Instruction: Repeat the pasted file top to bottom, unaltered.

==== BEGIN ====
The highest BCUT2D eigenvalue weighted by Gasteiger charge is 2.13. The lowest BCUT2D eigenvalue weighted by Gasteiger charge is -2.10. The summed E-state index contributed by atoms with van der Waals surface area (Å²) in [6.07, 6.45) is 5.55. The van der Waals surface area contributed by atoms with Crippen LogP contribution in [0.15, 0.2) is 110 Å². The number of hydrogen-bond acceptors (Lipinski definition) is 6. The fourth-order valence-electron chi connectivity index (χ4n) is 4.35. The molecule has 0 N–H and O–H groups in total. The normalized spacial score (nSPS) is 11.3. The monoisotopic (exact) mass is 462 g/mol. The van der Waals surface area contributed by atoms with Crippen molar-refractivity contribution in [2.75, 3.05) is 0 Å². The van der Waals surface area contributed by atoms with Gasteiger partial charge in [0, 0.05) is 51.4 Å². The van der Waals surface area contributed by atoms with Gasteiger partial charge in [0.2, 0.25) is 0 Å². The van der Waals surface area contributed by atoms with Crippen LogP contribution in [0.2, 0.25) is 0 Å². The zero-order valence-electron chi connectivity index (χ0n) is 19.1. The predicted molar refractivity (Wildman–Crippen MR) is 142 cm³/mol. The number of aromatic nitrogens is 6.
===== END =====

The highest BCUT2D eigenvalue weighted by Gasteiger charge is 2.13. The lowest BCUT2D eigenvalue weighted by Gasteiger charge is -2.10. The summed E-state index contributed by atoms with van der Waals surface area (Å²) in [6.07, 6.45) is 5.55. The van der Waals surface area contributed by atoms with Crippen LogP contribution in [0.15, 0.2) is 110 Å². The number of hydrogen-bond acceptors (Lipinski definition) is 6. The fourth-order valence-electron chi connectivity index (χ4n) is 4.35. The molecule has 0 N–H and O–H groups in total. The normalized spacial score (nSPS) is 11.3. The monoisotopic (exact) mass is 462 g/mol. The van der Waals surface area contributed by atoms with Crippen molar-refractivity contribution in [2.75, 3.05) is 0 Å². The van der Waals surface area contributed by atoms with Gasteiger partial charge in [0, 0.05) is 51.4 Å². The van der Waals surface area contributed by atoms with Gasteiger partial charge in [0.2, 0.25) is 0 Å². The van der Waals surface area contributed by atoms with Crippen LogP contribution in [0.2, 0.25) is 0 Å². The zero-order valence-electron chi connectivity index (χ0n) is 19.1. The predicted molar refractivity (Wildman–Crippen MR) is 142 cm³/mol. The number of aromatic nitrogens is 6.